Graphically, it can be sketched like this:

compressed refs 32 bit

Now, the reference field only takes 4 bytesandthe instance size is down to 16 bytes:

$ java -Xmx1g -jar ~/utils/jol-cli.jar internals -cp target/bench.jar org.openjdk.CompressedRefs
# Running 64-bit HotSpot VM.
# Using compressed oop with 0-bit shift.
# Using compressed klass with 3-bit shift.
# Objects are 8 bytes aligned.
# Field sizes by type: 4, 1, 1, 2, 2, 4, 4, 8, 8 [bytes]
# Array element sizes: 4, 1, 1, 2, 2, 4, 4, 8, 8 [bytes]
Instantiated the sample instance via default constructor.
org.openjdk.CompressedRefs object internals:
      0     4           (object header)    01 00 00 00
      4     4           (object header)    00 00 00 00
      8     4           (object header)    85 fd 01 f8
     12     4   MyClass CompressedRefs.o   (object)
Instance size: 16 bytes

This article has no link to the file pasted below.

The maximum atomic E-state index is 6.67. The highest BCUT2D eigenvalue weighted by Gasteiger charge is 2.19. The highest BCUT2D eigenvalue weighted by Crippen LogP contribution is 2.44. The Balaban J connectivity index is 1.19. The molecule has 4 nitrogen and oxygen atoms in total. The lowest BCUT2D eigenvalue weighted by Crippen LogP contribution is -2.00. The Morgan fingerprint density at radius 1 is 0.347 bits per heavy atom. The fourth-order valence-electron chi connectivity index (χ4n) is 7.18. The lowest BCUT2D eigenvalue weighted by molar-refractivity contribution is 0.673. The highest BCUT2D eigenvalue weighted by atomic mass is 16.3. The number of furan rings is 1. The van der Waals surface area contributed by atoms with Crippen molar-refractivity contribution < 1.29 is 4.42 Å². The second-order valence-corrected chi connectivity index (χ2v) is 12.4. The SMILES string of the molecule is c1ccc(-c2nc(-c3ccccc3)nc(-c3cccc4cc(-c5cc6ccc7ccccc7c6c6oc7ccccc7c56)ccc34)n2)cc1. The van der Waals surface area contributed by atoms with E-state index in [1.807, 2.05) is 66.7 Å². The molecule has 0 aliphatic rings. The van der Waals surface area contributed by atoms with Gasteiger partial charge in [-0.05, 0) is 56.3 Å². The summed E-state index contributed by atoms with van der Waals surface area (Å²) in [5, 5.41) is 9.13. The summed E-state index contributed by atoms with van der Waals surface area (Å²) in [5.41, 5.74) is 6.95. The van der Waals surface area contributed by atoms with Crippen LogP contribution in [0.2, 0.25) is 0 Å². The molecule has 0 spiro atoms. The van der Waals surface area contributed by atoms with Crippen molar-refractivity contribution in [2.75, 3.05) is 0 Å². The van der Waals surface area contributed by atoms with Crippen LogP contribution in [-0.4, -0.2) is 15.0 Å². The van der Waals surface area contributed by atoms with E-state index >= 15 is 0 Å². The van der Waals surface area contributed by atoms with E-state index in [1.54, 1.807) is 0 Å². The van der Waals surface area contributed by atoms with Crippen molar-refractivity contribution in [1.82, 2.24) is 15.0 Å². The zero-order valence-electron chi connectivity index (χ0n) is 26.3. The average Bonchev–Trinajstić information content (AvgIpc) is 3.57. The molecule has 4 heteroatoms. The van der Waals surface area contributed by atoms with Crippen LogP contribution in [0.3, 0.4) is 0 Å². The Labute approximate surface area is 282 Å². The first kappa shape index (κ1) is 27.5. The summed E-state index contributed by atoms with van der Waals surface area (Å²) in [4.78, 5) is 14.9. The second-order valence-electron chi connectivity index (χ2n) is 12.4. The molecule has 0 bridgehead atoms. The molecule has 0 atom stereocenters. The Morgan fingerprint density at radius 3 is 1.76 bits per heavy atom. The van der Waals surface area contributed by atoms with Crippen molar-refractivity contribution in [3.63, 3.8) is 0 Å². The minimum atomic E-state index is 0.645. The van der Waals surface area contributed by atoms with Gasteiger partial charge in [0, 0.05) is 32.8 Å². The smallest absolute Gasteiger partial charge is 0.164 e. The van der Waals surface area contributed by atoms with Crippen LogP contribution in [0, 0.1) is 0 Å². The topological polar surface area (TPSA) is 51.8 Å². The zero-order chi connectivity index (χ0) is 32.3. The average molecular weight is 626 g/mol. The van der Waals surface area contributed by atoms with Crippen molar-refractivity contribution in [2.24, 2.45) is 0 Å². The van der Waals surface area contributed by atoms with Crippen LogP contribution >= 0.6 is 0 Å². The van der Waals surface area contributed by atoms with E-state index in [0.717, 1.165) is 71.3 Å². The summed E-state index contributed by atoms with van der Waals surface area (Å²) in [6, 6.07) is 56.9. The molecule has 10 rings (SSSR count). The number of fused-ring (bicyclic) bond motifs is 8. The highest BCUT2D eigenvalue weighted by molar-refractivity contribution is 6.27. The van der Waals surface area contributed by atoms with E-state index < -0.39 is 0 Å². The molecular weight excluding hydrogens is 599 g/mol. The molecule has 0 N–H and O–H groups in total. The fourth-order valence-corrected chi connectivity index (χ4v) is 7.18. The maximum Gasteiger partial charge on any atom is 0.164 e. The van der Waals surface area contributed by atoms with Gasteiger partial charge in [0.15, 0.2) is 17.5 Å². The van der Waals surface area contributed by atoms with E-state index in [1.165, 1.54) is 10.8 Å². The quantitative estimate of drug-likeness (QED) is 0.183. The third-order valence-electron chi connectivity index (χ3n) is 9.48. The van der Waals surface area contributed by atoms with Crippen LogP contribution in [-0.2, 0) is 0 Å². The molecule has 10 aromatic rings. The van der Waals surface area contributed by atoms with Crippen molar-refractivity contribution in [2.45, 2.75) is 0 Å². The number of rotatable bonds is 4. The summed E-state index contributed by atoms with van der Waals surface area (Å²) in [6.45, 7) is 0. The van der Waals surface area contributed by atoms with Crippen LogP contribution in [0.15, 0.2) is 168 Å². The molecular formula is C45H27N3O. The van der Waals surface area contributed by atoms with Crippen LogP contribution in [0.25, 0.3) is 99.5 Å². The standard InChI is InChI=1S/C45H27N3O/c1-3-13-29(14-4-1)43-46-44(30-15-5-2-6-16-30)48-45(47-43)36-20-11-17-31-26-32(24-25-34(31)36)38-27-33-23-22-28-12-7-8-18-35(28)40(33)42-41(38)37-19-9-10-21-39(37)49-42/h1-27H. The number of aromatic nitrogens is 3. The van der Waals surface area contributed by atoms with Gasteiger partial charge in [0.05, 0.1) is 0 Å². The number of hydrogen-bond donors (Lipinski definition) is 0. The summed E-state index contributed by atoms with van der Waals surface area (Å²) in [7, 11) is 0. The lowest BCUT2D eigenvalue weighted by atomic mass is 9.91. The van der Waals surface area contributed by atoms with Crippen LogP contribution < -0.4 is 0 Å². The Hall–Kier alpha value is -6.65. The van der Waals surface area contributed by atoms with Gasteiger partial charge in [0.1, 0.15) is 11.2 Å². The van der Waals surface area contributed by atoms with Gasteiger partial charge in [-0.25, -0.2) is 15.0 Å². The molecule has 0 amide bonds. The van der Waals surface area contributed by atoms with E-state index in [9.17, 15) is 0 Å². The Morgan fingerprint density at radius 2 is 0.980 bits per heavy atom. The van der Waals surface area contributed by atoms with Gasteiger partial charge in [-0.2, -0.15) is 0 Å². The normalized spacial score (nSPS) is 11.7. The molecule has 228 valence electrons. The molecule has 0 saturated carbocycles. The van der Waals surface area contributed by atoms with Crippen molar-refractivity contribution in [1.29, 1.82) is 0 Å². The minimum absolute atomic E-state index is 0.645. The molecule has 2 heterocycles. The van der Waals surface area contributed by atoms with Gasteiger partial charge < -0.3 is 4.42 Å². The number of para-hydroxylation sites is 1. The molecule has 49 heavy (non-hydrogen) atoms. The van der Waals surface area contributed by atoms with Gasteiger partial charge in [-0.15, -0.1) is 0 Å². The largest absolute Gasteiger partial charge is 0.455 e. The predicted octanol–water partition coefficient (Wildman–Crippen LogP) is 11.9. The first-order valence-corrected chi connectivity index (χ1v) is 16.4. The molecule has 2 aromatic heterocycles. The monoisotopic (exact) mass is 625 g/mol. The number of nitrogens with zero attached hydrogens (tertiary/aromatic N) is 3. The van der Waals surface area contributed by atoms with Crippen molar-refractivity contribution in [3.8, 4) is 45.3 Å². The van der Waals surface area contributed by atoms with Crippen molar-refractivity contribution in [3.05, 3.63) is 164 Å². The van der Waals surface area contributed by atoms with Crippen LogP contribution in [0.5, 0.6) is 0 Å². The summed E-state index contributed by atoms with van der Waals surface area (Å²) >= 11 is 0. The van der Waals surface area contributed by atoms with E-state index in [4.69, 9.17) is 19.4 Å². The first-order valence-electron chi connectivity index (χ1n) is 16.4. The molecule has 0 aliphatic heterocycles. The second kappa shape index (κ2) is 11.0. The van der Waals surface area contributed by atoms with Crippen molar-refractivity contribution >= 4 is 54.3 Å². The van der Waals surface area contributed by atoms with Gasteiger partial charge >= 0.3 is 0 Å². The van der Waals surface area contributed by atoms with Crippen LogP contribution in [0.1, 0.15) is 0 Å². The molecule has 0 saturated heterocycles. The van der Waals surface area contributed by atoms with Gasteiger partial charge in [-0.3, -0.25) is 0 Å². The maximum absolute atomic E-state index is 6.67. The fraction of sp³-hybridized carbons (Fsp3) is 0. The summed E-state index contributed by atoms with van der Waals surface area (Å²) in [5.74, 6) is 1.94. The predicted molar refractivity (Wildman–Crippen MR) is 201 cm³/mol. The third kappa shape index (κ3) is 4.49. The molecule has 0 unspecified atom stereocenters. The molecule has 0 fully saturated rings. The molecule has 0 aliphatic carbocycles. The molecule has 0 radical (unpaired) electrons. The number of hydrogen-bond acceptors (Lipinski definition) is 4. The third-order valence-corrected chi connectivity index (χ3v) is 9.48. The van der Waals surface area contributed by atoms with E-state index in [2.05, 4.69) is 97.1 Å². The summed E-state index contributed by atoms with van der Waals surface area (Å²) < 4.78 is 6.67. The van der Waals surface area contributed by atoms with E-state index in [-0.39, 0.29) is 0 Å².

In generated code, the access looks like this:

....[Hottest Region 2]...................................................
c2, level 4, org.openjdk.CompressedRefs::access, version 714 (35 bytes)
         [Verified Entry Point]
  0.87%    ...c0: mov    %eax,-0x14000(%rsp)  ; prolog
  6.90%    ...c7: push   %rbp
  0.35%    ...c8: sub    $0x10,%rsp
  1.74%    ...cc: mov    0xc(%rsi),%r11d      ; get field "o" to %r11
  5.86%    ...d0: mov    0xc(%r11),%eax       ; get field "o.x" to %eax
  7.43%    ...d4: add    $0x10,%rsp           ; epilog
  0.08%    ...d8: pop    %rbp
  0.54%    ...d9: mov    0x108(%r15),%r10     ; thread-local handshake
  0.98%    ...e0: test   %eax,(%r10)
  6.79%    ...e3: retq                        ; return %eax

See, the access is still in the same form, that is because the hardware itself just accepts the 32-bit pointer and extends it to 64 bits when doing the access. We have got this optimization for almost free.

“Zero-Based” Mode